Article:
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Ingredients for pickled asparagus

It’s asparagus season and bunches of them keep appearing in our fridge. I could eat the spears with butter three meals a day but I managed to save a bunch for pickling after a friend’s recommendation. The recipe I used is simple:

Ingredients:
-1 bunch of asparagus
-1 or more carrots to fill jar
-4 radishes
-4 cloves garlic
-1 teaspoon coriander seeds
-1 teaspoon black peppercorns
-2 cups water mixed with 1.5 tablespoons salt
-1 wide-mouth, 1-quart mason jar

Note: you can substitute a second bunch of asparagus for the carrots and radishes, depending on space in your jar

Directions:
Wash the veggies. Snap off the woody bottoms of the asparagus and see how they fit into the jar, heads down. If they stick out from the mouth of the jar, cut more off the bottom until they do. You can toss these bits into the jar or compost them. Cut each carrot lengthwise and then cut each half lengthwise again. Cut each of these four carrot lengths in half. Cut the radishes into quarters. Slice the garlic cloves thinly. Add the carrots, garlic and radishes to the jar and spoon in the spices. Pour the thoroughly-mixed salt water into the jar. The water should cover the vegetables completely. If they don’t, you can either add more veggies or more salt water. I put in the carrot and the radishes because I still had space. If you prefer, start with two bunches of asparagus and forgo the root vegetables.

Here they are in the jar:
asparagus ready to pickle

To seal them from the air (which keeps them from molding and allows fermentation to occur), I used a different method than I described in my post on how to pickle anything. I took a smaller jar filled with water and placed it into the mouth of the one-quart jar like this:

Jar sealing pickles from the air

Cover the top with a towel to keep out dust and then put the jar in your cabinet. You might want to put a towel under it, too, in case the carbon dioxide released during fermentation makes some brine bubble over. After a week or two, they should be ready.

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You know how to pickle anything. Now know this: It’s hard to screw up your pickles. They are forgiving and they can take your abuse. Here’s an example from my current kimchi batch. (This isn’t a detailed kimchi recipe, but one is coming soon.)

Back in mid-January my housemates and I harvested more mustard greens, broccoli leaves, and radishes from our garden than we could stuff in the fridge, so I decided to make kimchi with some of them. I chopped them up along with some carrots, a daikon radish, and a head of cauliflower that also needed some attention. Not your usual kimchi combination, but hey, you can pickle anything.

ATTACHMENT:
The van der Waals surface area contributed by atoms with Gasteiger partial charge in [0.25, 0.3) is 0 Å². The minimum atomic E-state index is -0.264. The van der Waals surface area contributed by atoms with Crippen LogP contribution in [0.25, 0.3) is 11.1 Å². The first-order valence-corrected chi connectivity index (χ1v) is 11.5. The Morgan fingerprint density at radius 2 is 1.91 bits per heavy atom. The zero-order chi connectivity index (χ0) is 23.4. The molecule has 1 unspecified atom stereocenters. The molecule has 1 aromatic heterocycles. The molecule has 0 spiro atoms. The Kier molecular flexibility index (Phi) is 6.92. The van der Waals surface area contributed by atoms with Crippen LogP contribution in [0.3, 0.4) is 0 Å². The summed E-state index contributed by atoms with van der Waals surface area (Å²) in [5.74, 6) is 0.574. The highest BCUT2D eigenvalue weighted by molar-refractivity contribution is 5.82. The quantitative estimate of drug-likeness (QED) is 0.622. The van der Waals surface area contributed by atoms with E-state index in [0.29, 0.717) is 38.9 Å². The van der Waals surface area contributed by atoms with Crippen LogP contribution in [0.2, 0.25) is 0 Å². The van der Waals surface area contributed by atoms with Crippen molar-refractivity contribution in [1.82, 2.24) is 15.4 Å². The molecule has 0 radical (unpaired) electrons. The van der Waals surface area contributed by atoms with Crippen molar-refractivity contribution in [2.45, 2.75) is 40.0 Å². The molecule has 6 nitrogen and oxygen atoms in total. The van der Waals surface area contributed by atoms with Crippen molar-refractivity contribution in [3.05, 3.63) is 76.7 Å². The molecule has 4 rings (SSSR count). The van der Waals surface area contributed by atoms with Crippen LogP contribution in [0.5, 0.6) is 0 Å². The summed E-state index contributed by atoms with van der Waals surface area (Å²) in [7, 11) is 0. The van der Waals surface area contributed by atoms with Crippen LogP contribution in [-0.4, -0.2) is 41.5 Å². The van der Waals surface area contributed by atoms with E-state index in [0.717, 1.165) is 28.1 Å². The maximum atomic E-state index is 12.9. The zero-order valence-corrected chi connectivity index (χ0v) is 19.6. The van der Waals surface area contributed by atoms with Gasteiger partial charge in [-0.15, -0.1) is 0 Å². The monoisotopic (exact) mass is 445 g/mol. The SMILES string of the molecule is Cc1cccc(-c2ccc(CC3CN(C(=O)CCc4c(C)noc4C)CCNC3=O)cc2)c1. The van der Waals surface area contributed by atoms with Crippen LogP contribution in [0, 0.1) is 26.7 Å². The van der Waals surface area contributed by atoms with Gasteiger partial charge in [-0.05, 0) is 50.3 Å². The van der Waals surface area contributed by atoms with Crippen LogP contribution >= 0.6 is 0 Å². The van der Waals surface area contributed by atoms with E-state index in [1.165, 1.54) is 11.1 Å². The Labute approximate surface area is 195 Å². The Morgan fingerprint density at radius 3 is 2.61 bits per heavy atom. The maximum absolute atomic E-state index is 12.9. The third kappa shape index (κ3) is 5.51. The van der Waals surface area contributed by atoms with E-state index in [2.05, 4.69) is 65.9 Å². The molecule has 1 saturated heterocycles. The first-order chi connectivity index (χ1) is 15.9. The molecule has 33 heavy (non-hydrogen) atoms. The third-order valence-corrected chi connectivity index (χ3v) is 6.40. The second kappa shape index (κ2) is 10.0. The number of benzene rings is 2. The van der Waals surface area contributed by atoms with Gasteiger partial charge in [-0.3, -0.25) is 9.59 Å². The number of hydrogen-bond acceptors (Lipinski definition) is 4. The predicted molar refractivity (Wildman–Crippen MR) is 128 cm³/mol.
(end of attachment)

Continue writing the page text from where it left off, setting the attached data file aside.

I filled a 5 gallon crock about two-thirds full and covered the veggies with brine to soften them up for a few hours. Like this:

Kimchi veggies soaking

It looked like a lot, so I didn’t hold back on the spices:

Kimchi spices

In the food processor I blended up all the onions, most of the garlic, half the fresh ginger, and about 20 thai chili peppers. I poured off some of the brine and added the eye-watering mixture to the greens. To seal the spiced veggies from the air and keep them from getting moldy, I pressed them under the brine with a flat glass lid, then weighed the lid down with glass jars full of water.

Jars pressing kimchi under the brine

After it had spent two weeks in the pantry I tasted the kimchi. It was awful! It was way too strong, and the garlic especially was so powerful it made my mouth hurt. What to do? I added two large bunches of bok choi, another large chunk of fresh ginger, and a bunch of sweet paprika powder (because I wanted it to have a nice red color). After another week, the kimchi tasted much better and it’s still doing fine fermenting away in the pantry today, two months since it started.

kimchi fixed and ready to eat

The moral? Making pickles is kind of like making soup—you can always add something to make it better later on.

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